I had the same concern when I first got my mac.

I was thinking that I had to unplug it when it was charged and was concerned I was gonna burn through my battery rapid style, as I work about 8 - 12 hours a day on it.

I was coming from a 2010 sony vaio where keeping it plugged in had damaged the battery. (It only stayed on for about 4 minutes unplugged!)

But, I was relieved to hear the MacBooks are smarter.

Check out what I am saying for yourself and try it out.

In short, I believe that keeping it plugged in does not damage the battery on a macbook pro & air(I have the 2014 pro retina 15" model) because the mac doesn't keep trying to charge a full battery and does not power the laptop at all with the battery when the power supply is connected.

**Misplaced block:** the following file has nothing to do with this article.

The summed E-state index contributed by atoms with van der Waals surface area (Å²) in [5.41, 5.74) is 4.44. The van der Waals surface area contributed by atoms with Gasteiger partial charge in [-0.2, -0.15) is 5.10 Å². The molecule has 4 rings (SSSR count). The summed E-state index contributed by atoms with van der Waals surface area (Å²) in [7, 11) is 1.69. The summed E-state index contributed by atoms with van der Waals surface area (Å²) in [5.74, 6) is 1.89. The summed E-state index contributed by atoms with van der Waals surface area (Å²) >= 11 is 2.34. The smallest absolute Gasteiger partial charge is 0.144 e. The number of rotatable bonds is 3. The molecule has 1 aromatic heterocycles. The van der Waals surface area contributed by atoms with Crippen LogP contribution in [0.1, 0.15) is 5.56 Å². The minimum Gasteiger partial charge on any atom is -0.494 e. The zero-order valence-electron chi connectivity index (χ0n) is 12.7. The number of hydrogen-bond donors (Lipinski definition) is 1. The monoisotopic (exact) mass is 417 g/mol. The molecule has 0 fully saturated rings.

Save your battery cycles to use during the times when you can't plug it in, to maximise the life of your battery.

The new systems are very clever and not like the older systems.

Cheers

Alan

PS. here I have copy and pasted the info about my battery:

Charge Information: Charge Remaining (mAh): 8221 Fully Charged: Yes Charging: No Full Charge Capacity (mAh): 8221 Health Information: Cycle Count: 20 Condition: Normal Battery Installed: Yes

This shows that my battery is 100% charged, and still running at full capacity. (8221 mAh)

It also clearly states that the battery is not charging, and it's plugged in right now as I write this.

So I hope this gives everyone who is concerned about this some relief. And you can look forward to your battery lasting a lot longer than you initially feared.